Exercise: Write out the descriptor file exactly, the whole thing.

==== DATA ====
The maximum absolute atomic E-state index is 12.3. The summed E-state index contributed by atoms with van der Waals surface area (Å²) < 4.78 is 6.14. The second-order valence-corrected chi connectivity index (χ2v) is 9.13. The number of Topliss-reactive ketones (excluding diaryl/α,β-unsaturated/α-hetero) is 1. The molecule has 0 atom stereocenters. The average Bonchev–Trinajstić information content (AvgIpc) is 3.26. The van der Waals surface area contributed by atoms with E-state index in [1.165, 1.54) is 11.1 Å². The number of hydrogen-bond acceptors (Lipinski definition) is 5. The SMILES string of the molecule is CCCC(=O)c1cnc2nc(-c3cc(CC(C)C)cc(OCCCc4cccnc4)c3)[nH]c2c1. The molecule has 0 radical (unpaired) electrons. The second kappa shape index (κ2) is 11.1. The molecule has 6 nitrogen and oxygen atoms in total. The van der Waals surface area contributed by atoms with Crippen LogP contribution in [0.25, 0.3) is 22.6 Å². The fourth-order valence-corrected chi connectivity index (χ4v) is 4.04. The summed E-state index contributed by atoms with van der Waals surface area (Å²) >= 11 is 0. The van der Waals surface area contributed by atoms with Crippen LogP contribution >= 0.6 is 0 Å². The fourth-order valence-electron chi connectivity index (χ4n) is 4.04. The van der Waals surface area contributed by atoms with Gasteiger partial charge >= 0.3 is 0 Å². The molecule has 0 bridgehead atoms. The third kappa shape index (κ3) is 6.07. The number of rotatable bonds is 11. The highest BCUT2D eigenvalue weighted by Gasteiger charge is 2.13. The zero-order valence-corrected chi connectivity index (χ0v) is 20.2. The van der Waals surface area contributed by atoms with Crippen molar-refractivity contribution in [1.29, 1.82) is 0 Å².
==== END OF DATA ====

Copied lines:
The maximum absolute atomic E-state index is 12.3. The summed E-state index contributed by atoms with van der Waals surface area (Å²) < 4.78 is 6.14. The second-order valence-corrected chi connectivity index (χ2v) is 9.13. The number of Topliss-reactive ketones (excluding diaryl/α,β-unsaturated/α-hetero) is 1. The molecule has 0 atom stereocenters. The average Bonchev–Trinajstić information content (AvgIpc) is 3.26. The van der Waals surface area contributed by atoms with E-state index in [1.165, 1.54) is 11.1 Å². The number of hydrogen-bond acceptors (Lipinski definition) is 5. The SMILES string of the molecule is CCCC(=O)c1cnc2nc(-c3cc(CC(C)C)cc(OCCCc4cccnc4)c3)[nH]c2c1. The molecule has 0 radical (unpaired) electrons. The second kappa shape index (κ2) is 11.1. The molecule has 6 nitrogen and oxygen atoms in total. The van der Waals surface area contributed by atoms with Crippen LogP contribution in [0.25, 0.3) is 22.6 Å². The fourth-order valence-corrected chi connectivity index (χ4v) is 4.04. The summed E-state index contributed by atoms with van der Waals surface area (Å²) >= 11 is 0. The van der Waals surface area contributed by atoms with Crippen LogP contribution >= 0.6 is 0 Å². The fourth-order valence-electron chi connectivity index (χ4n) is 4.04. The van der Waals surface area contributed by atoms with Gasteiger partial charge >= 0.3 is 0 Å². The molecule has 0 bridgehead atoms. The third kappa shape index (κ3) is 6.07. The number of rotatable bonds is 11. The highest BCUT2D eigenvalue weighted by Gasteiger charge is 2.13. The zero-order valence-corrected chi connectivity index (χ0v) is 20.2. The van der Waals surface area contributed by atoms with Crippen molar-refractivity contribution in [1.29, 1.82) is 0 Å².